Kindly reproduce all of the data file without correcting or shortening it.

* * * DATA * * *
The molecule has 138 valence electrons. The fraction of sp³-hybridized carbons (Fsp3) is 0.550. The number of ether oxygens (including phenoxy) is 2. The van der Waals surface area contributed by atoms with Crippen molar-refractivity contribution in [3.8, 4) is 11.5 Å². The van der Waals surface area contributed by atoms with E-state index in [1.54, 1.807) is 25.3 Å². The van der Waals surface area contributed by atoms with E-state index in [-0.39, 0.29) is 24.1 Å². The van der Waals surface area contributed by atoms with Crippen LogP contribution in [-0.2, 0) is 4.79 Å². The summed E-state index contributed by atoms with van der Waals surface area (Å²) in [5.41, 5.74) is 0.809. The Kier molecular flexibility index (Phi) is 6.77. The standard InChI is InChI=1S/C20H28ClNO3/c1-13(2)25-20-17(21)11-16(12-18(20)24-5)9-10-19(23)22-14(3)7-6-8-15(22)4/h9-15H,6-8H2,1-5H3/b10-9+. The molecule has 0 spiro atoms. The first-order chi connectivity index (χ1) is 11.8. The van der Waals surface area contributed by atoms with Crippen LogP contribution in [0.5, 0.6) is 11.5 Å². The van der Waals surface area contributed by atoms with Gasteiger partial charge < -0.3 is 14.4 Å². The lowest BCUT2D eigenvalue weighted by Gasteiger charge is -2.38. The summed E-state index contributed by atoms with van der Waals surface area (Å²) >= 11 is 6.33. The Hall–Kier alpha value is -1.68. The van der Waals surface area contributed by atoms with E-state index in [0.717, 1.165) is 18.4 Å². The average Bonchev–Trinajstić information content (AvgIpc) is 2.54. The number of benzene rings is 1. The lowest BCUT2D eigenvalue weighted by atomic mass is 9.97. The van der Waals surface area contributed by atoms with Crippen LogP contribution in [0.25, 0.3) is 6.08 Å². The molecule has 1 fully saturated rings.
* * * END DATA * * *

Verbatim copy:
The molecule has 138 valence electrons. The fraction of sp³-hybridized carbons (Fsp3) is 0.550. The number of ether oxygens (including phenoxy) is 2. The van der Waals surface area contributed by atoms with Crippen molar-refractivity contribution in [3.8, 4) is 11.5 Å². The van der Waals surface area contributed by atoms with E-state index in [1.54, 1.807) is 25.3 Å². The van der Waals surface area contributed by atoms with E-state index in [-0.39, 0.29) is 24.1 Å². The van der Waals surface area contributed by atoms with Crippen LogP contribution in [-0.2, 0) is 4.79 Å². The summed E-state index contributed by atoms with van der Waals surface area (Å²) in [5.41, 5.74) is 0.809. The Kier molecular flexibility index (Phi) is 6.77. The standard InChI is InChI=1S/C20H28ClNO3/c1-13(2)25-20-17(21)11-16(12-18(20)24-5)9-10-19(23)22-14(3)7-6-8-15(22)4/h9-15H,6-8H2,1-5H3/b10-9+. The molecule has 0 spiro atoms. The first-order chi connectivity index (χ1) is 11.8. The van der Waals surface area contributed by atoms with Crippen LogP contribution in [0.5, 0.6) is 11.5 Å². The van der Waals surface area contributed by atoms with Gasteiger partial charge < -0.3 is 14.4 Å². The lowest BCUT2D eigenvalue weighted by Gasteiger charge is -2.38. The summed E-state index contributed by atoms with van der Waals surface area (Å²) >= 11 is 6.33. The Hall–Kier alpha value is -1.68. The van der Waals surface area contributed by atoms with E-state index in [0.717, 1.165) is 18.4 Å². The average Bonchev–Trinajstić information content (AvgIpc) is 2.54. The number of benzene rings is 1. The lowest BCUT2D eigenvalue weighted by atomic mass is 9.97. The van der Waals surface area contributed by atoms with Crippen LogP contribution in [0.25, 0.3) is 6.08 Å². The molecule has 1 fully saturated rings.